On the surface, Quantum Immortality is an attractive thought.
Under the many-worlds interpretation of quantum mechanics, every chance event leads to the creation of multiple parallel universes. When you roll the die, it doesn't come up 5. It comes up six different universes, and your personal thread of causation just happens to be looking backwards from the perspective of the '5' branch.
As a corollary, if you are ever in a life-threatening situation and there is a possibility you might survive, in at least one universe, you will.
Sheldon: Penny, while I subscribe to the "Many Worlds" theory which posits the existence of an infinite number of Sheldons in an infinite number of universes, I assure you that in none of them am I dancing.
Penny: Are you fun in any of them?
Sheldon: The math would suggest that in a few of them I'm a clown made of candy, but I don't dance.
– Big Bang Theory: S3. Ep3. The Gothowitz Deviation
This leads to the superficially awesome thought that, at least subjectively, you can't die. Your subjective consciousness will always be looking back through that path of causality in which you survived.
This would be great if existence was a binary state between being dead, and being perfectly healthy and able.
Except It's far more likely that as time increases, the number of universes in which you are not a brain in a jar, screaming your insanity into an eternity of nothingness, approaches zero.
Contains Game of Thrones spoilers.
Just after the infamous “Red Wedding” made its way from the pages of his novels onto the HBO TV series Game of Thrones, author George R. R. Martin was interviewed by Entertainment Weekly:
ENTERTAINMENT WEEKLY: How early in the process of writing the book series did you know you were gonna kill off Robb and Catelyn?
George R.R. Martin: I knew it almost from the beginning. Not the first day, but very soon. I've said in many interviews that I like my fiction to be unpredictable. I like there to be considerable suspense. I killed Ned in the first book and it shocked a lot of people. I killed Ned because everybody thinks he's the hero and that, sure, he's going to get into trouble, but then he'll somehow get out of it. The next predictable thing is to think his eldest son is going to rise up and avenge his father. And everybody is going to expect that. So immediately [killing Robb] became the next thing I had to do.
There are a lot of very good reasons to kill a character. Maybe the death of the character is necessary to take the plot in a particular direction. Maybe you want to explore how other characters deal with the death, how it changes them or how the character's absence opens up new possibilities for them. Maybe the character's arc is fundamentally tragic and can only end in death.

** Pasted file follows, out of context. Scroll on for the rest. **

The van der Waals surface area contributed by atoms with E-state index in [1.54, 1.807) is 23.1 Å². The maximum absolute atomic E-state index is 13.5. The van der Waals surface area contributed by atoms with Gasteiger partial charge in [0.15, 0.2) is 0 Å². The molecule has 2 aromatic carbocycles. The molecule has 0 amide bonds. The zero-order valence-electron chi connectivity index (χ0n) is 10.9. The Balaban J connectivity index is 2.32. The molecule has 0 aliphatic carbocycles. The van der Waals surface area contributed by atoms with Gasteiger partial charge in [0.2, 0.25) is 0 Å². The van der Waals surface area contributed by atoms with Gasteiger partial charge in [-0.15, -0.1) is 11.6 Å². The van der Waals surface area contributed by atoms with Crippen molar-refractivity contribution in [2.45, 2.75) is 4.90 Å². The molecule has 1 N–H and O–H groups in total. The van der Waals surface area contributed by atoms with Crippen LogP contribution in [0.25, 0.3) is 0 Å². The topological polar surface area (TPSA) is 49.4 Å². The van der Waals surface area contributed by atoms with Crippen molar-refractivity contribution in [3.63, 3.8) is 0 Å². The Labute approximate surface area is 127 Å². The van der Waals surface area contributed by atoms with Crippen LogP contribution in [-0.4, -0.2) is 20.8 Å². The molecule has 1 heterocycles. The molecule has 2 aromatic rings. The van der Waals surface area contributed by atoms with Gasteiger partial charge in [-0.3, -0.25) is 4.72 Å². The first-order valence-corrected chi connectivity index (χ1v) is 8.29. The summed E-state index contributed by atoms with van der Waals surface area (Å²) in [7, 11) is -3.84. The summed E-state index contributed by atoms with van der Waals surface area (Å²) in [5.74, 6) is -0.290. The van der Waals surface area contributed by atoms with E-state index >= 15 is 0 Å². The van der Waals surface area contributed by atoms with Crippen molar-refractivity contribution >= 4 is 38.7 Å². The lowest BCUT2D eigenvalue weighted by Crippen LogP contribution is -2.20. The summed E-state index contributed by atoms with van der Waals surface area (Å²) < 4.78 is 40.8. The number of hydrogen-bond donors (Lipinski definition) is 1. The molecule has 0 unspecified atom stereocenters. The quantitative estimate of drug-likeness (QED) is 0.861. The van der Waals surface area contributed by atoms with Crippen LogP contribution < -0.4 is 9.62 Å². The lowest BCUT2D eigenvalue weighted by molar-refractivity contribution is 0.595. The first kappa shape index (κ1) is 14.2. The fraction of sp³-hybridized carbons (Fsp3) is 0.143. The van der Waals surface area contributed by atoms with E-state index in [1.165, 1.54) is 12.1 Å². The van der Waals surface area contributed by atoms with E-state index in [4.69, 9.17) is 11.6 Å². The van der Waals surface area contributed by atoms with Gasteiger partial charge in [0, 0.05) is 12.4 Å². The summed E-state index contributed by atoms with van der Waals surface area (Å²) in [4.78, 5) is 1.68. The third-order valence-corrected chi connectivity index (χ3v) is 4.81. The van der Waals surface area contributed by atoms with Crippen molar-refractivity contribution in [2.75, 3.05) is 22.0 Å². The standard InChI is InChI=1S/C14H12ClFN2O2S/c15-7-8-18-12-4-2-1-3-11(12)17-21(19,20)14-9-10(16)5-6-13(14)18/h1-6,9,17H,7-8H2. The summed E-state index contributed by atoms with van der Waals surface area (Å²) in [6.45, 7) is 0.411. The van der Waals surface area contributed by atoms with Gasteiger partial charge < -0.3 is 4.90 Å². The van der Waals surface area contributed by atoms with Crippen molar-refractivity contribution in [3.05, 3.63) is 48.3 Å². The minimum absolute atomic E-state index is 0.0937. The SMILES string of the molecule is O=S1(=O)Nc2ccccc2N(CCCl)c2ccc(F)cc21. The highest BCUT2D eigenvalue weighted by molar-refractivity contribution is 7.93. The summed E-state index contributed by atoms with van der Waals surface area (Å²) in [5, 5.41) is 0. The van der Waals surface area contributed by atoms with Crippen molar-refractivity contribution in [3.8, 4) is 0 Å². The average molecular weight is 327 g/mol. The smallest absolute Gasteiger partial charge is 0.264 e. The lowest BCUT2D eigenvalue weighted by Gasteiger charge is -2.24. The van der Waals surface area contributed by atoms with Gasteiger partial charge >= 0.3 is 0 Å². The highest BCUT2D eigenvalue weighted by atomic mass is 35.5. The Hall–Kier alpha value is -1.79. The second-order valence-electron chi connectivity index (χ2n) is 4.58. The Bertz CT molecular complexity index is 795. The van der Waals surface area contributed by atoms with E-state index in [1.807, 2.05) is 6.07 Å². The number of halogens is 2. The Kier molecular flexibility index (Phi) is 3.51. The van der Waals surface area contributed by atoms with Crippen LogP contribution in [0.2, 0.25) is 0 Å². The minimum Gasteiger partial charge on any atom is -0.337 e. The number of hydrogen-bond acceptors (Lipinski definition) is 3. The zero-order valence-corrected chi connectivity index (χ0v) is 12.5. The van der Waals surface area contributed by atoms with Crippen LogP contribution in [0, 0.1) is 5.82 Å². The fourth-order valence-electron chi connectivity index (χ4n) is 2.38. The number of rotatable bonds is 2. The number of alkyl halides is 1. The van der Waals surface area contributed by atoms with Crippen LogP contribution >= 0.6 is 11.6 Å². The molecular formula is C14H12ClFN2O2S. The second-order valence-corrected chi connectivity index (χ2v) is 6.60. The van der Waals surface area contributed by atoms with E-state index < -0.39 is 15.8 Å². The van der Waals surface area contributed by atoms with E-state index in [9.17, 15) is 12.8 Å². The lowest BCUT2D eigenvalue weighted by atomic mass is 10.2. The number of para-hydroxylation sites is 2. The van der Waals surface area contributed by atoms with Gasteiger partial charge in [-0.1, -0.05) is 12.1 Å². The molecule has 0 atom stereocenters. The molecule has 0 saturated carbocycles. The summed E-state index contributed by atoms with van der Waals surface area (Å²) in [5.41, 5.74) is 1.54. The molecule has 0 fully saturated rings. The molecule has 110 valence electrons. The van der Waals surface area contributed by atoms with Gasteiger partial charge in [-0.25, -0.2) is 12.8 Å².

“I wanted to surprise the readers” strikes me as a really bad reason. It's soap opera writing: start with how you want your audience to react then work backwards, poking the characters with sharp sticks until they fill in the details.
I’ll be the first to admit that fantasy writing is terribly formulaic, and so laden with predictable plot lines and character archetypes that you can tell from the first page exactly what will happen on the last. David Eddings made a very successful career out of writing exactly the same story over and over again, so well so that over the years he got more and more efficient: condensing the One True Plot from five books down to three, then finally being able to knock the whole thing over in one volume.
This leaves a lot of room for authors to take a machete to the genre's thick undergrowth of tropes, but subverting a trope is a means, not an end. It should be a way to say something new, or at least something newer than “Ha! You weren’t expecting that!”
Also, leaning on your subversion too often can put you in the uncomfortable position where you’re as predictable as Eddings:
So Martin kills off beloved characters in order to subvert reader expectations. But after the first two times, what does the reader actually expect? What if you’ve read Wild Cards and find Martin’s debasement and slaughter of protagonists not only not surprising, but pretty much Martin’s stock in trade? Are reader expectations still being subverted then?
I’m sure Martin has a lot of other reasons to do what he does to his characters. Killing Ned Stark created a power-vacuum that was very important to the plot, and both isolated his children and forced them to learn to live without their father and protector. It’s just telling that when put on the spot, the author picked this reason out of all possible reasons to explain it.
Which is why I think I'll stick to watching it on TV instead of catching up with the novels. If you're going to follow a soap it may as well be a TV soap.
(And it may as well have frequent nudity.)